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Journal of Paleolimnology

, Volume 43, Issue 2, pp 293–308 | Cite as

Ecological distribution of scaled-chrysophyte assemblages from the sediments of 54 lakes in Nova Scotia and southern New Brunswick, Canada

  • Brian K. GinnEmail author
  • Michael Rate
  • Brian F. Cumming
  • John P. Smol
Original Paper

Abstract

Chrysophyte scales have been used in several paleolimnological studies to track long-term environmental change, however little data exist for the many lakes in the Maritime provinces of eastern Canada. As part of a multi-disciplinary investigation of acidification and other environmental stressors in the Maritimes, chrysophytes scales were identified and enumerated from the sediments of 52 lakes from Nova Scotia and two lakes from New Brunswick. A total of 25 chrysophyte taxa were identified from the surface sediments, reflecting the modern-day chrysophyte assemblages. The dominant species included Mallamonas duerrschmidtiae and Mallomonas acaroides. Taxa of the genus Synura were present in some lakes, but mainly in the more southern sites. In general, the floras were less diverse than those recorded from similar studies in other temperate regions. This may be related to the fact that the calibration lake set contained only a relatively short limnological gradient, and the assemblages reflect the acidic to circumneutral conditions of these lakes. Synura petersenii, a taxon that has been linked to imparting taste and odor problems to lakes, and had been shown to increase in the recent sediments of many other Canadian lakes, was only rarely present. In contrast to other studies, scaled chrysophytes were very rare in the pre-industrial sediments, with substantial nineteenth century populations only present in four relatively deep (>19 m) lakes. Detailed stratigraphic analyses of eight sediment cores revealed that scaled-chrysophyte assemblages increased dramatically during the latter part of the twentieth century. Limnological changes associated with climate (e.g. increased thermal stratification due to a 1.5°C temperature increase since ~1850) may have influenced chrysophyte distributions in these lakes.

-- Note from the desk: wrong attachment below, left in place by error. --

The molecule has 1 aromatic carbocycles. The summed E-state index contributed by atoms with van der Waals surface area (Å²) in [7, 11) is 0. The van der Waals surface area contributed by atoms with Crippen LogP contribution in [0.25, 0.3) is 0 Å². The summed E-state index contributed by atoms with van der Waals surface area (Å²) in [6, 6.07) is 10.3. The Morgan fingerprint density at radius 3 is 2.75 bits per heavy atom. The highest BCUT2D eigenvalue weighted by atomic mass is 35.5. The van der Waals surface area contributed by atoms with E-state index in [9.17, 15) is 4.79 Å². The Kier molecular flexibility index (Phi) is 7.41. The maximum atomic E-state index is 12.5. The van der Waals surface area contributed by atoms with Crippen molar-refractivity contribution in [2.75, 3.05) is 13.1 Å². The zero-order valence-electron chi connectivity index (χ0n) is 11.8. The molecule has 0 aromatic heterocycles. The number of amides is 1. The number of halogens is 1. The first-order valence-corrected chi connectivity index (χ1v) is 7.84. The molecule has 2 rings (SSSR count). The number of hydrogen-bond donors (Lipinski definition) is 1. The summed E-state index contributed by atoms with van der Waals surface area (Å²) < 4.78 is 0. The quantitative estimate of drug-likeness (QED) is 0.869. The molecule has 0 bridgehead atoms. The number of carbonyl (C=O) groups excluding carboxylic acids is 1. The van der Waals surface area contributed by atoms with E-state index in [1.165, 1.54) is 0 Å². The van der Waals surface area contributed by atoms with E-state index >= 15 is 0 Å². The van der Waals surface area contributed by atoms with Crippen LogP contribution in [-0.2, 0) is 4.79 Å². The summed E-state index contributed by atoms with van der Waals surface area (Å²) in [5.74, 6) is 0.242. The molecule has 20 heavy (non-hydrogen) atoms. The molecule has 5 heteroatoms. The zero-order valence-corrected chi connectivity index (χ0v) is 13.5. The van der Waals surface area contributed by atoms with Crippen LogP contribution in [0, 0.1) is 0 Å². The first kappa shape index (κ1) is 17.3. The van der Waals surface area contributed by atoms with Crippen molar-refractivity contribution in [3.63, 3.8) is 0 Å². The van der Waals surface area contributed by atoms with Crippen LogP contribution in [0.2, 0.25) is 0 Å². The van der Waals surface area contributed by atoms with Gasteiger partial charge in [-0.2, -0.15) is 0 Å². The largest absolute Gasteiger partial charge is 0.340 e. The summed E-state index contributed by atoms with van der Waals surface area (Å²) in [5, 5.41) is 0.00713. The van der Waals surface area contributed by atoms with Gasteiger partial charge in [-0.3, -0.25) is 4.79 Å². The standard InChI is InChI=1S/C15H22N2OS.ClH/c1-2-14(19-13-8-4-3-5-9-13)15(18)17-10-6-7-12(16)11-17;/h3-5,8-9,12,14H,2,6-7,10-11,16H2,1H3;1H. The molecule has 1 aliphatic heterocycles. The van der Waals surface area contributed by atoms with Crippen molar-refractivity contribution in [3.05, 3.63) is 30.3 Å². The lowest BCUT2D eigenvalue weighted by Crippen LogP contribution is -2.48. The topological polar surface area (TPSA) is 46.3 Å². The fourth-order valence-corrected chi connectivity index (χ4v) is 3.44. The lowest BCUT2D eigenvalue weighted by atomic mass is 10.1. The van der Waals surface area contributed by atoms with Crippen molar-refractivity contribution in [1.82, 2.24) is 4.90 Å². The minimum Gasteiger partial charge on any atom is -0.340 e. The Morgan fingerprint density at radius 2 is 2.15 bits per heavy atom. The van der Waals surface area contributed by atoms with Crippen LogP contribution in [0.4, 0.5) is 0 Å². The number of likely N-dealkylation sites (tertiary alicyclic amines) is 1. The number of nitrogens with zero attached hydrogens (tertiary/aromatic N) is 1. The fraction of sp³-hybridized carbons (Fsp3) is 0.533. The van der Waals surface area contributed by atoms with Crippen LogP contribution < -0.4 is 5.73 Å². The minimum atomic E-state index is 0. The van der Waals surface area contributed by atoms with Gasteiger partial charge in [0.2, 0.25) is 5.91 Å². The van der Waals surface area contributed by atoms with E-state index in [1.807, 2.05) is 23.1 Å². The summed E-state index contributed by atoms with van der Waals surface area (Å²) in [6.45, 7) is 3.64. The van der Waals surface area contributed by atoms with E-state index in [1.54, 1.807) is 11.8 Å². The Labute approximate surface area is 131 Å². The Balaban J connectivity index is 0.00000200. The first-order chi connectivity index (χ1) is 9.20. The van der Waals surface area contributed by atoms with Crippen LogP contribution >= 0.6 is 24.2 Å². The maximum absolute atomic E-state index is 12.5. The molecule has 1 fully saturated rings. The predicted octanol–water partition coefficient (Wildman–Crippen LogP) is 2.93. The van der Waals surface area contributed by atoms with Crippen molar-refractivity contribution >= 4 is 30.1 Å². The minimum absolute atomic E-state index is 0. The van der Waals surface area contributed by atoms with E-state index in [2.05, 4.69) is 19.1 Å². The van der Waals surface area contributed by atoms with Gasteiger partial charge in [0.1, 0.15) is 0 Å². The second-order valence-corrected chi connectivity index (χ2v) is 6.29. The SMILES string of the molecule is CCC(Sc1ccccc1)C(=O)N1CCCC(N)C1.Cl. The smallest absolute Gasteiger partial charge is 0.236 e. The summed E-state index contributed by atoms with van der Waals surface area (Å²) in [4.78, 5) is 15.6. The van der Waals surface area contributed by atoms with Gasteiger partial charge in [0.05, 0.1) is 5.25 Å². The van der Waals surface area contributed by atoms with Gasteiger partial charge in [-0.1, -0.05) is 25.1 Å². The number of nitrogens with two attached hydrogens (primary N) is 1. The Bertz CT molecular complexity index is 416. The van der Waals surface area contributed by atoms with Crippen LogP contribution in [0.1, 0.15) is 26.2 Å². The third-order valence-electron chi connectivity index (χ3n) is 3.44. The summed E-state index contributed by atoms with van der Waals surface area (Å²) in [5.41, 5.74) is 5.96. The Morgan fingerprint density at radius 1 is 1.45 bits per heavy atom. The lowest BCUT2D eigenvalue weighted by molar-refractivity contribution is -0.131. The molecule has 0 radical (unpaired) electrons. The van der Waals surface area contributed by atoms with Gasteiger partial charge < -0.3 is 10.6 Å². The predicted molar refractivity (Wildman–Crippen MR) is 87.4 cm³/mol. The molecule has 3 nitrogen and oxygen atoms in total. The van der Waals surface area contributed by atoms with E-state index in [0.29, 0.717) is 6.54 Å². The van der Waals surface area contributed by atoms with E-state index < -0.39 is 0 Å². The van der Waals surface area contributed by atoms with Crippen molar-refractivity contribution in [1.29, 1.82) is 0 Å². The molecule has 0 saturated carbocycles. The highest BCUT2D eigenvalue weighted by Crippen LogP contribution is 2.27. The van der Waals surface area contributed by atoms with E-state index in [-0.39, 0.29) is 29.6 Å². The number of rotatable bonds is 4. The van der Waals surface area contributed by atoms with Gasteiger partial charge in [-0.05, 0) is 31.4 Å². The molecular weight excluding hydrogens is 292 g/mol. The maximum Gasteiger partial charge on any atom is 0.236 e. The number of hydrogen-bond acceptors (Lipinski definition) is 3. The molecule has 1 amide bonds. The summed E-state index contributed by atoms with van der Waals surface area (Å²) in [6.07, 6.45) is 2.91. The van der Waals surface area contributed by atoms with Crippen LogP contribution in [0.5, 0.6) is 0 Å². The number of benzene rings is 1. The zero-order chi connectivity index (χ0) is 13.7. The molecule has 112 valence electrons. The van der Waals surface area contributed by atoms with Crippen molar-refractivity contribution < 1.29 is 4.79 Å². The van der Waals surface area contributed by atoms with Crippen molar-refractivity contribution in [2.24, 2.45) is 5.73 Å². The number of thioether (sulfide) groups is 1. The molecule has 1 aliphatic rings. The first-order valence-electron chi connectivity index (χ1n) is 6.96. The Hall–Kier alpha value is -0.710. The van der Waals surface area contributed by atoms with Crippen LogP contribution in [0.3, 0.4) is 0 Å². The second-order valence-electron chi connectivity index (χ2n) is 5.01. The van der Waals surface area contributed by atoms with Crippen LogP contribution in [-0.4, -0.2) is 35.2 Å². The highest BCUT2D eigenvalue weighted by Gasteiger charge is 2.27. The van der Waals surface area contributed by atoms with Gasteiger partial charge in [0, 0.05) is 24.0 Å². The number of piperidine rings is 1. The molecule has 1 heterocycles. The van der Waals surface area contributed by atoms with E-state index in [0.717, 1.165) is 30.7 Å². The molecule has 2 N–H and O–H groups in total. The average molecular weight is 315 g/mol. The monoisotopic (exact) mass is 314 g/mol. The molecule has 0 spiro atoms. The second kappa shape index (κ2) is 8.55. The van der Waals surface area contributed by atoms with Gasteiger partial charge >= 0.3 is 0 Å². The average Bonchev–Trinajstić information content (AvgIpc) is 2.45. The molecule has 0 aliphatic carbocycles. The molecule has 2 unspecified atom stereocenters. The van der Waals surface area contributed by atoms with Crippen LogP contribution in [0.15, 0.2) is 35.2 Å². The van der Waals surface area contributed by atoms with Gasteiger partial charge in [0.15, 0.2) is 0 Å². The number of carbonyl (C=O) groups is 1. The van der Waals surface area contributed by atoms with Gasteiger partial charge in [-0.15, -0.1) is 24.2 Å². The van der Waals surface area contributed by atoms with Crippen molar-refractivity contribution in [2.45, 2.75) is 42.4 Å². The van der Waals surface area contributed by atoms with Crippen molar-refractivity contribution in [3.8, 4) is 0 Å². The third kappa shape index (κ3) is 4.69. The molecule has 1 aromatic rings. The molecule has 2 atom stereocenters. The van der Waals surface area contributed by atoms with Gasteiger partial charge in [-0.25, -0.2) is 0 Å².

Keywords

Paleolimnology Scaled chrysophytes Climatic change Nova Scotia New Brunswick Mallomonas Synura 

Notes

Acknowledgments

This study would not have been possible without the assistance of: Tom Clair, Environment Canada—Atlantic Region for providing water chemistry data for Nova Scotia; Parks Canada staff at Kejimkujik and Cape Breton Highlands National Parks of Canada; C. Chan, B. Keddy, and B. Keatley for field assistance. We thank K. Rühland and two anonymous reviewers for their helpful comments. This study was funded by an NSERC Strategic Grant to JPS, BFC, and Peter Dillon; Ontario Graduate Scholarship and R. S. McLaughlin Fellowship to BKG.

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Copyright information

© Springer Science+Business Media B.V. 2009

Authors and Affiliations

  • Brian K. Ginn
    • 1
    Email author
  • Michael Rate
    • 1
  • Brian F. Cumming
    • 1
  • John P. Smol
    • 1
  1. 1.Paleoecological Environmental Assessment and Research Laboratory (PEARL), Department of BiologyQueen’s UniversityKingstonCanada

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